The Down Side to Life in a Supertall Tower: Leaks, Creaks, Breaks

Eduard Slinin, a resident who was elected to the condo board late last year, wrote a letter to neighbors in 2020 reporting that the building’s insurance costs had increased 300 percent in two years. The insurance hike was partly because of a sprinkler discharge and two “water related incidents” in 2018 that cost the building about $9.7 million in covered losses, according to a letter from the residential board of managers.

Some residents also railed against surging fees at the building’s private restaurant, overseen by the Michelin-star chef, Shaun Hergatt. When the building opened in late 2015, homeowners were required to spend $1,200 a year on the service; in 2021, that requirement jumps to $15,000, despite limited hours of operation because of the pandemic. And breakfast is no longer free.

The residents, many of whom live elsewhere most of the year, have splintered into groups. In a letter to fellow residents, Mr. Slinin, the president of Corporate Transportation Group, said he was working with about 40 “concerned unit owners,” out of about 103 units, not including staff apartments, to rein in costs and address possibly dangerous conditions in the building.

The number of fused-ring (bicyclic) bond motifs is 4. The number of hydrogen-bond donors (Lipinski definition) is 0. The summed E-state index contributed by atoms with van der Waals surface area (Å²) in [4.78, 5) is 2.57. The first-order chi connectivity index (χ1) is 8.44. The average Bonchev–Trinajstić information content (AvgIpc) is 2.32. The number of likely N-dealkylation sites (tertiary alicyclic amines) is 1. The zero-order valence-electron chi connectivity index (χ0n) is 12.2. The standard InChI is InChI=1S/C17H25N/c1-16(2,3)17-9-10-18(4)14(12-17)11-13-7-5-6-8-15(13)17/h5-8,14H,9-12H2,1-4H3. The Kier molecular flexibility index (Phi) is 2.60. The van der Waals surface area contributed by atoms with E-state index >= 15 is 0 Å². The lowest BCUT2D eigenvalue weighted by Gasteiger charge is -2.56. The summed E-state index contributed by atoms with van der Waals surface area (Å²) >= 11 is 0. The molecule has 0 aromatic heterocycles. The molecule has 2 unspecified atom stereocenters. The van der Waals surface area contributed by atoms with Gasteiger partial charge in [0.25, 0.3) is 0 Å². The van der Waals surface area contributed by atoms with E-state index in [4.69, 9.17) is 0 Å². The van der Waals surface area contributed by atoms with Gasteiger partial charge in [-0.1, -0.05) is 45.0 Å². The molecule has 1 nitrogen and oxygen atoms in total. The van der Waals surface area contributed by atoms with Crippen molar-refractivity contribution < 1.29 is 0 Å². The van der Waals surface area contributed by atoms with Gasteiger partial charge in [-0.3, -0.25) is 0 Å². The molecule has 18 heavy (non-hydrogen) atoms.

The group commissioned SBI Consultants, an engineering firm, to study mechanical and structural issues. Initial findings showed that 73 percent of mechanical, electrical and plumbing components observed failed to conform with the developers’ drawings, and that almost a quarter “presented actual life safety issues,” Mr. Slinin wrote.

SBI did not respond to email or calls for comment. Mr. Slinin, in a phone call, subsequently downplayed the SBI findings, saying that the mechanical issues “were minor things.”

Residents have been divided on how to address the building’s problems. Jacqueline Finkelstein-Lebow, the principal of JSF Capital, a real estate investment firm, and a homeowner who recently won a seat on the board, called other residents’ attempts to “lawyer up” against the developers misguided, in a letter to residents. She also denied claims that she might have a conflict of interest in running for the board. She is married to Bennett Lebow, the chairman of Vector Group, a holding company that controls Douglas Elliman Real Estate — the brokerage that led sales at 432 Park. Howard Lorber, the executive chairman of Douglas Elliman, is also a resident.